Fire in Literature
Aside from religious texts, fire is a popular element that is used in literature to symbolize several conflicting characteristics of humans and nature. Listed below are some of the most popular fire symbolisms in literature.
1- Rebirth and Resurrection
People connect fire to rebirth and resurrection through its association with the mythical beast, the phoenix. At the end of the creature’s life, the phoenix dies in a burst of flame. From its ashes, a baby phoenix emerges which repeats the cycle of life for the legendary animal. This is in the very same way that a forest burned down by fire will always recover, though the process will take a few years to be completed.
2- Love and Passion
In popular culture, fire is always associated with love, passion, and even desire. We always hear the terms flames of passion or lighting my fire with respect to deep desires and romantic relations. Other allusions to fire include the slow burn of love or the burning desire for someone or something.
Fire as a symbol of destruction is not just evident in religious beliefs. Reality has shown us the destructive power of fire when it’s uncontrolled. Even candlelight left unattended can cause a blaze that wrecks houses and other property. A small spark of fire can cause vast destruction to anyone and anything.
Early humans used the heat of the fire as means of protection against predators. The light emanating from the fire also protected prehistoric people from nocturnal predators lurking in the shadows of the night.
5- Passage of Time
At the beginning of Ray Badbury’s science fiction novel Fahrenheit 451, the main character Montag says this:
It was a pleasure to burn. It was a special pleasure to see things eaten, to see things blackened and changed.
Hence, in this context, fire represents the passage of time through the burning of a flame until it dies down in embers.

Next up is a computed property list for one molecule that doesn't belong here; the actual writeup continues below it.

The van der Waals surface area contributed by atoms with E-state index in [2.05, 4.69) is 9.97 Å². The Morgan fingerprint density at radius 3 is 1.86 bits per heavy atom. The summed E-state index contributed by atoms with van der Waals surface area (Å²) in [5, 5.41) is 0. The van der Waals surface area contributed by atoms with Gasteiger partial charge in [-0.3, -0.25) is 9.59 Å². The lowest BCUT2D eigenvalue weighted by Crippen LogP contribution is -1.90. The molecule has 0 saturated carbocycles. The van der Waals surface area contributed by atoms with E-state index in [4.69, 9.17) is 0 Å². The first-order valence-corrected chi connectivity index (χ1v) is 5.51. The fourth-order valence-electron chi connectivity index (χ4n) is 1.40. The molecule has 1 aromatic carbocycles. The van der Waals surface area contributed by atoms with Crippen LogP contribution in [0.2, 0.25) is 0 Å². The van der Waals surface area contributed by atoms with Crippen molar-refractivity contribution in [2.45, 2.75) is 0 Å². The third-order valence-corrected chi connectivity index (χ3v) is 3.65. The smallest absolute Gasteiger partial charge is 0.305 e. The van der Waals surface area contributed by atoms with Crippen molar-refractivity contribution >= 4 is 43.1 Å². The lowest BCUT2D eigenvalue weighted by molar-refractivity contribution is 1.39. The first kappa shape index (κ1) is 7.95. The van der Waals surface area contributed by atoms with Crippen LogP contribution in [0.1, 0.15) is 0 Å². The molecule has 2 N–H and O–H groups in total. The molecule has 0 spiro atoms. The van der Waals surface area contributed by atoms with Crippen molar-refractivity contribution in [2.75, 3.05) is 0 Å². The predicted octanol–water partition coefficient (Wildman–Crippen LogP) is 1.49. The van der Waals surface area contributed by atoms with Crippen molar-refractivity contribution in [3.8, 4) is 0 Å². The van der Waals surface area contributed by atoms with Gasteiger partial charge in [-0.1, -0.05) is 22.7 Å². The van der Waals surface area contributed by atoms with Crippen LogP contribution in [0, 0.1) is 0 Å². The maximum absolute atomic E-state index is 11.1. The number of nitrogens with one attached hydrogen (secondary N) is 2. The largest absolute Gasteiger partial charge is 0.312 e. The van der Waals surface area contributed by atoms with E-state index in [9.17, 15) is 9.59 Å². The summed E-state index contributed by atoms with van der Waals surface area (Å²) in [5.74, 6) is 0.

6- Light and Warmth
Literally speaking, fire is a common symbol of light and warmth because of the heat it emits from its flames. In this case, light can also be referred to as enlightenment or creativity, a spark of idea that gives inspiration to artists and inventors to innovate and change the world.
Aside from being a symbolic representation of hell, fire can also symbolize eternity remembrance for humans who are no longer with us in this world. That’s why we light a candle to remember their lives and their legacy and to symbolize that they will never be forgotten.
Fire in Rituals and Magic
Fire is also a common theme of alchemy and all forms of magic. Hence, there are also many interpretations of fire in the field of the mystic arts which include the following:
The Mayans use the symbol of a fire holder to be the bringer of all kinds of magic in their culture. Ancient Mayans also regard the Fire ceremony as their most important ritual that gives life, energy, and strength to its believers.
In Tarot, Fire represents conversion which signifies that everything touched by fire is bound to change. This change, however, can be good or bad depending on the resulting cards seen.
3- Renaissance and Energy
The specific fire that represents renaissance and energy is the fire used during the winter solstice ceremony of Freemasons. Freemasons recognize the double nature of fire as a creator and punisher hence the dual meaning of fire for the group.
The Dualism of Fire
Despite the many representations of fire throughout history and popular culture, the overarching theme of this particular element is its existing duality. Fire can both be the source of life and the harbingers of death and destruction. But the destruction and purification that fire brings is solely dependent on how one uses its flames responsibly, whether it be physically, mentally, emotionally, or spiritually.